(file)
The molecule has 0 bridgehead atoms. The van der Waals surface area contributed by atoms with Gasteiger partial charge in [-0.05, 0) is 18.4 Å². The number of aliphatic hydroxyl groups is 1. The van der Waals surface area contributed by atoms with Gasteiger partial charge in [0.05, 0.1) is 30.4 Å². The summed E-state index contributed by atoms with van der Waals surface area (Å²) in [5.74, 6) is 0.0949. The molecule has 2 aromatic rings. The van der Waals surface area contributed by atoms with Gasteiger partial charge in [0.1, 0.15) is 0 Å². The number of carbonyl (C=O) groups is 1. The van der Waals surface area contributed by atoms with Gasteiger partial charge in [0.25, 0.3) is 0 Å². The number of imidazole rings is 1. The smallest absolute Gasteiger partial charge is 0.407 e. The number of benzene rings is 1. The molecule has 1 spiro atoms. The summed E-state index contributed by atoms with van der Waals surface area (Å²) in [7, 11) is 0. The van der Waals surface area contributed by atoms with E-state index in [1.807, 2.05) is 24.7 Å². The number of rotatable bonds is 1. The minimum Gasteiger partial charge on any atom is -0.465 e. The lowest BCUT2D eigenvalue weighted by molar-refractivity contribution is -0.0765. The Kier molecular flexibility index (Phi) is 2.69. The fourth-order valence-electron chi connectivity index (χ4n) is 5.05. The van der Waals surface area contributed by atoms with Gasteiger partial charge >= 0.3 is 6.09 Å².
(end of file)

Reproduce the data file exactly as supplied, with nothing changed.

The molecule has 0 bridgehead atoms. The van der Waals surface area contributed by atoms with Gasteiger partial charge in [-0.05, 0) is 18.4 Å². The number of aliphatic hydroxyl groups is 1. The van der Waals surface area contributed by atoms with Gasteiger partial charge in [0.05, 0.1) is 30.4 Å². The summed E-state index contributed by atoms with van der Waals surface area (Å²) in [5.74, 6) is 0.0949. The molecule has 2 aromatic rings. The van der Waals surface area contributed by atoms with Gasteiger partial charge in [0.1, 0.15) is 0 Å². The number of carbonyl (C=O) groups is 1. The van der Waals surface area contributed by atoms with Gasteiger partial charge in [0.25, 0.3) is 0 Å². The number of imidazole rings is 1. The smallest absolute Gasteiger partial charge is 0.407 e. The number of benzene rings is 1. The molecule has 1 spiro atoms. The summed E-state index contributed by atoms with van der Waals surface area (Å²) in [7, 11) is 0. The van der Waals surface area contributed by atoms with E-state index in [1.807, 2.05) is 24.7 Å². The number of rotatable bonds is 1. The minimum Gasteiger partial charge on any atom is -0.465 e. The lowest BCUT2D eigenvalue weighted by molar-refractivity contribution is -0.0765. The Kier molecular flexibility index (Phi) is 2.69. The fourth-order valence-electron chi connectivity index (χ4n) is 5.05. The van der Waals surface area contributed by atoms with Gasteiger partial charge >= 0.3 is 6.09 Å².